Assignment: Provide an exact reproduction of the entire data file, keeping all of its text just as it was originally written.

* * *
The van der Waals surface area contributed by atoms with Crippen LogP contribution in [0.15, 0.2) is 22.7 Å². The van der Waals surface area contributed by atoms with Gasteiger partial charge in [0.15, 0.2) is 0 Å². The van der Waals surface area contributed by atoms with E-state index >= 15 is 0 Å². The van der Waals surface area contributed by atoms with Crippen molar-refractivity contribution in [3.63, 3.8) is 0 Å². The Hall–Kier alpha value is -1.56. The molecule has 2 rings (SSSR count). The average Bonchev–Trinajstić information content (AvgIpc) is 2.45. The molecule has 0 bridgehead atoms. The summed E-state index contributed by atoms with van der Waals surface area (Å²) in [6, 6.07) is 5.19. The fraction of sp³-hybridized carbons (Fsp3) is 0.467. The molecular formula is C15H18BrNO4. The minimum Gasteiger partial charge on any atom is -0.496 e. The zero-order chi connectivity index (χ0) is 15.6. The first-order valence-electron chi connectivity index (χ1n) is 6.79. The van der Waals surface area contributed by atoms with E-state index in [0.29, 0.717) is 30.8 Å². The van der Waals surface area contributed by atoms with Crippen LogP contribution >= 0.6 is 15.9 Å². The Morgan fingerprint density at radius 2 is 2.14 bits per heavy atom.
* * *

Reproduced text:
The van der Waals surface area contributed by atoms with Crippen LogP contribution in [0.15, 0.2) is 22.7 Å². The van der Waals surface area contributed by atoms with Gasteiger partial charge in [0.15, 0.2) is 0 Å². The van der Waals surface area contributed by atoms with E-state index >= 15 is 0 Å². The van der Waals surface area contributed by atoms with Crippen molar-refractivity contribution in [3.63, 3.8) is 0 Å². The Hall–Kier alpha value is -1.56. The molecule has 2 rings (SSSR count). The average Bonchev–Trinajstić information content (AvgIpc) is 2.45. The molecule has 0 bridgehead atoms. The summed E-state index contributed by atoms with van der Waals surface area (Å²) in [6, 6.07) is 5.19. The fraction of sp³-hybridized carbons (Fsp3) is 0.467. The molecular formula is C15H18BrNO4. The minimum Gasteiger partial charge on any atom is -0.496 e. The zero-order chi connectivity index (χ0) is 15.6. The first-order valence-electron chi connectivity index (χ1n) is 6.79. The van der Waals surface area contributed by atoms with E-state index in [0.29, 0.717) is 30.8 Å². The van der Waals surface area contributed by atoms with Crippen LogP contribution >= 0.6 is 15.9 Å². The Morgan fingerprint density at radius 2 is 2.14 bits per heavy atom.